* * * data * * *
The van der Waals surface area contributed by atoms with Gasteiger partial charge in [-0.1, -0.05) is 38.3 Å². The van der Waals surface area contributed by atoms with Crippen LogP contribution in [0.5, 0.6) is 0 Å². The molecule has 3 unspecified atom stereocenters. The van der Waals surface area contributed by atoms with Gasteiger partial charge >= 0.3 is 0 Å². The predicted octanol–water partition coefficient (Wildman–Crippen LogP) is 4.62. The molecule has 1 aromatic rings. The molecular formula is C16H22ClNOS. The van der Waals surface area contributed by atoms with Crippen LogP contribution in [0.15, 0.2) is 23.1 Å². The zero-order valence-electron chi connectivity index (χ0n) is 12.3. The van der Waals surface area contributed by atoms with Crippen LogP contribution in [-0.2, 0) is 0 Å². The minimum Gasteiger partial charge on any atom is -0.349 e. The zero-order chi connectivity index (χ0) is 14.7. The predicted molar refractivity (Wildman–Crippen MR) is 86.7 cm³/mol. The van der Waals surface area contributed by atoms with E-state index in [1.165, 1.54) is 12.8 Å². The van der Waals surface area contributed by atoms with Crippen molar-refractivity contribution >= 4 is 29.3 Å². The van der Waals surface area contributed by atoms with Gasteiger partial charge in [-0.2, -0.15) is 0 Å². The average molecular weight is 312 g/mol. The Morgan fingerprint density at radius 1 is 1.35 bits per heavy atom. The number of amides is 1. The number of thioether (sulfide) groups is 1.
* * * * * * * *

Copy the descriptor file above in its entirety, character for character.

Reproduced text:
The van der Waals surface area contributed by atoms with Gasteiger partial charge in [-0.1, -0.05) is 38.3 Å². The van der Waals surface area contributed by atoms with Crippen LogP contribution in [0.5, 0.6) is 0 Å². The molecule has 3 unspecified atom stereocenters. The van der Waals surface area contributed by atoms with Gasteiger partial charge >= 0.3 is 0 Å². The predicted octanol–water partition coefficient (Wildman–Crippen LogP) is 4.62. The molecule has 1 aromatic rings. The molecular formula is C16H22ClNOS. The van der Waals surface area contributed by atoms with Crippen LogP contribution in [0.15, 0.2) is 23.1 Å². The zero-order valence-electron chi connectivity index (χ0n) is 12.3. The van der Waals surface area contributed by atoms with Crippen LogP contribution in [-0.2, 0) is 0 Å². The minimum Gasteiger partial charge on any atom is -0.349 e. The zero-order chi connectivity index (χ0) is 14.7. The predicted molar refractivity (Wildman–Crippen MR) is 86.7 cm³/mol. The van der Waals surface area contributed by atoms with E-state index in [1.165, 1.54) is 12.8 Å². The van der Waals surface area contributed by atoms with Crippen molar-refractivity contribution >= 4 is 29.3 Å². The van der Waals surface area contributed by atoms with Gasteiger partial charge in [-0.2, -0.15) is 0 Å². The average molecular weight is 312 g/mol. The Morgan fingerprint density at radius 1 is 1.35 bits per heavy atom. The number of amides is 1. The number of thioether (sulfide) groups is 1.